There have been times when Christians have done exactly this, given themselves so that others might live. Every time of persecution of the Church has shown examples of men and women who have died to let other people live. The way that most of us, however, have to do that, is not by one great act of self-sacrifice, but by us day by day giving ourselves as 'a living sacrifice' (Romans 12:1). We must be very practical about the life of sacrifice. When we have earthly possessions and there are those whom we know are in need, what do we do? If we see and take notice and yet fail to give, can we honestly say that the love of God (and the life of God who is love) is in us (verse 17)? Nor is it any use just talking about love. It is easy to do that. Our love must be seen in action (verse 18) - sharing what we have, giving ourselves to those in need, working to change what is wrong and hurtful to people in the world around us.


Lord, make us instruments of Thy peace;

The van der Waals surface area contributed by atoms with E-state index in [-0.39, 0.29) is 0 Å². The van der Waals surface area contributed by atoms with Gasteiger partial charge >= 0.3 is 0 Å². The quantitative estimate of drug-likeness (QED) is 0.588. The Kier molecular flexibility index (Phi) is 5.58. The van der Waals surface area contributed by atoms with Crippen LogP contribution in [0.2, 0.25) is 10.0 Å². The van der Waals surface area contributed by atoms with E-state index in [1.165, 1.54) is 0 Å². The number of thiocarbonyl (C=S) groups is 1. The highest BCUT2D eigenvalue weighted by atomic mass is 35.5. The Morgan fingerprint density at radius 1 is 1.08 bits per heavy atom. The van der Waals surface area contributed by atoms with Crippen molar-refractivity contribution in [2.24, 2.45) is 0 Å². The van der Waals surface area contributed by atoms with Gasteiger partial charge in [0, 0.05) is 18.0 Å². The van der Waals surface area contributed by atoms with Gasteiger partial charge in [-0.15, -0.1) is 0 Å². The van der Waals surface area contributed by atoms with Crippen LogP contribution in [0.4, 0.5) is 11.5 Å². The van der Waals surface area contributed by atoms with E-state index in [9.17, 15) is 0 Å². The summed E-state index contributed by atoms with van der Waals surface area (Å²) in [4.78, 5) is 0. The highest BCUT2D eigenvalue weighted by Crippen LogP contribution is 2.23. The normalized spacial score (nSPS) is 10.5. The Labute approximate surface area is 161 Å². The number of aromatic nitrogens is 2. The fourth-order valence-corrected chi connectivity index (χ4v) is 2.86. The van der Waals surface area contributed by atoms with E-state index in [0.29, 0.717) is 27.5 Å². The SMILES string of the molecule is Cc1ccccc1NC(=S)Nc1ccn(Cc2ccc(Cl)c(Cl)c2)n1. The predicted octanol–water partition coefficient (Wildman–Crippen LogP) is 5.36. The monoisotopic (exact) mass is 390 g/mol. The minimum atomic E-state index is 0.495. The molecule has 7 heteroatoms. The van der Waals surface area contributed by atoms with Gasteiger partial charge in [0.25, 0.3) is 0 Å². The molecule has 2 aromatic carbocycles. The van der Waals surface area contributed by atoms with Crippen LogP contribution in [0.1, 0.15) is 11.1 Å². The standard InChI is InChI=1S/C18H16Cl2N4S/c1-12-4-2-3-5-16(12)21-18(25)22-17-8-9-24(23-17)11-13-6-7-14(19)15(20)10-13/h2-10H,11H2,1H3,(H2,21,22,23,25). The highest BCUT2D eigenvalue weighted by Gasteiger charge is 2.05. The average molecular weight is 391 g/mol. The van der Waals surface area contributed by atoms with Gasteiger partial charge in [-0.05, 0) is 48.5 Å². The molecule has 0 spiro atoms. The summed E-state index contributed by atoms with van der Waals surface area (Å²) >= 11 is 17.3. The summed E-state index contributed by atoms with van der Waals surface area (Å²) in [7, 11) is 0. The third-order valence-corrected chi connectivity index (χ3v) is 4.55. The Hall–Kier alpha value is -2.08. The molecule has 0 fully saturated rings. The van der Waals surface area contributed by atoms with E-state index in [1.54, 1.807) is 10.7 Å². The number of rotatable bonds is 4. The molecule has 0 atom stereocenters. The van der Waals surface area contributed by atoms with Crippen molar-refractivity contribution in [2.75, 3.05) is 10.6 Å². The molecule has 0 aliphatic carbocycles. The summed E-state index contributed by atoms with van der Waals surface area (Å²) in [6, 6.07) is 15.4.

where there is hatred, give love;

where there is injury, pardon;

where there is doubt, faith;

where there is despair, hope;

where there is sadness, joy;

where there is darkness, light;

Grant that we may not seek so much to be comforted as to comfort others,

For it is in giving that we receive,

in pardoning that we are pardoned,

and in dying, that we are born to eternal life.

(St Francis of Assisi)

For further thought and study.

1. What other examples like Cain can be given from the Bible where a person, offended at his wrong being rebuked, has acted violently against the one who has rebuked him? See, for example, 1 Kings 21 and Amos 7:10-13 and Acts 7:5 1 -60.

2. How is what James chapter 2 says about genuine faith like what is said in these verses about love? How should we apply both that passage and this to our own practical daily living? Where people suffer because of poverty, injustice and oppression, what more can and should Christians do than just giving material things?